The seat behind the goalposts at the Orlando Stadium in Soweto isn’t big or strong enough to hold Elias Ledima. Whenever his beloved Orlando Pirates team comes close to scoring, the gray-bearded man jumps into the air with a lithe leap that uncoils his body and defies his 68 years of age. The plastic seat totters and creeks and threatens to tear from its hinges.
“For the first time ever” at a South African premiership football match, says Ledima, he isn’t covered from head to toe in black and white Pirates regalia. Instead, the soccer fanatic boasts a multicolored assortment of dress in outlandish support of his country’s national football team – nicknamed ‘Bafana Bafana’ or ‘The Boys, The Boys.’
Ledima wears Bafana’s official green and gold shirt. Massive sunglasses painted in the colors of South Africa’s flag – green, blue, red and yellow – circle his alert eyes. His head is draped in the rusty pelt of a black-backed jackal, one of his homeland’s well-known carnivorous scavengers. He clutches a navy blue vuvuzela, the controversial racket-inducing plastic trumpet that’s set to be the defining sound of the 2010 World Cup.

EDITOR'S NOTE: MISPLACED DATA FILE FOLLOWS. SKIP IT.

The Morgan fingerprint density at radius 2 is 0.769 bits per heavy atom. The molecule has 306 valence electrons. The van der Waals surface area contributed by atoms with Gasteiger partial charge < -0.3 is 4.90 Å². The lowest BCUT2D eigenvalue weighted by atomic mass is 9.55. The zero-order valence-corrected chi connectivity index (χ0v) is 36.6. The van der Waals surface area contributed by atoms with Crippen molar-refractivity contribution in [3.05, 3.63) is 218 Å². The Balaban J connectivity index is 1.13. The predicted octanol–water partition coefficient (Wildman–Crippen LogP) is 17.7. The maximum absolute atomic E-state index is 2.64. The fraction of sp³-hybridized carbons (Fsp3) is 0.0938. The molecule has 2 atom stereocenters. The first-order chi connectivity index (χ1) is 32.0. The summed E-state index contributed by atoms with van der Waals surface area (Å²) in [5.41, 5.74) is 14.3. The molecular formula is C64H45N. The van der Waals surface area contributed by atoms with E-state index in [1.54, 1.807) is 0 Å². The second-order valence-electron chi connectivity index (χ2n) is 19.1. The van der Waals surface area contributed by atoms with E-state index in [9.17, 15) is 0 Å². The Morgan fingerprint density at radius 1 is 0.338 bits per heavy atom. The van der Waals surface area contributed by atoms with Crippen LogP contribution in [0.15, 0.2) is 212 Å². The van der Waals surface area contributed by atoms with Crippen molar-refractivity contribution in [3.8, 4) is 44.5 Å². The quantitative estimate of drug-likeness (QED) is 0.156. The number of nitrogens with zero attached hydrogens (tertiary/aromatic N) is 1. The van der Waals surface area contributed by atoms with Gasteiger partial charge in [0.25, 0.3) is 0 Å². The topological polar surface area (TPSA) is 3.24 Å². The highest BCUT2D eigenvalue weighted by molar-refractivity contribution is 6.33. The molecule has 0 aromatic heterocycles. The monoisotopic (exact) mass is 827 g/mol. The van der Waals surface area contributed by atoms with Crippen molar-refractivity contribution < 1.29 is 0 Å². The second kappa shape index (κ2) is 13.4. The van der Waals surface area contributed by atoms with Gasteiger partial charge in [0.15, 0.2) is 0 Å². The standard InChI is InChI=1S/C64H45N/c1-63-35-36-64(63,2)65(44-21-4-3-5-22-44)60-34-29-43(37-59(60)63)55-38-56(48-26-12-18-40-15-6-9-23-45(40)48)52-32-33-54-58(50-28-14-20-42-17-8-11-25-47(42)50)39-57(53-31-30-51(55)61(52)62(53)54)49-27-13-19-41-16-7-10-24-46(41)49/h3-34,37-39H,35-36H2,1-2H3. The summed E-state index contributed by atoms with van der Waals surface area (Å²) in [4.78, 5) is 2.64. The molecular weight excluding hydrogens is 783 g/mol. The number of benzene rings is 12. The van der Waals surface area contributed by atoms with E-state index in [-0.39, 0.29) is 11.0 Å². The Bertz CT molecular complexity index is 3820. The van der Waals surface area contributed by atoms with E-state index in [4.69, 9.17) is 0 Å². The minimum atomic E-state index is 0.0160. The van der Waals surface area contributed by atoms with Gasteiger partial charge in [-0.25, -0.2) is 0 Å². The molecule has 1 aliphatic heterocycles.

World Cup mania in South Africa
South African football fans are famous for their eccentric behavior, and Ledima is no different. “Be glad Mark Fish (former South Africa defender) no longer plays for Bafana,” he tells VOA during the half-time break. “When Fish was playing, I used to bring the real, big fish to Bafana games.”
Ledima’s friend, Owen Khupiso, laughingly interjects, “The air around bra (brother) Elias, it used to smell really bad when the match got longer and the weather got hotter! If the match went into extra time, things would get terrible,” Khupiso exclaims, pinching his nostrils shut herunterladen.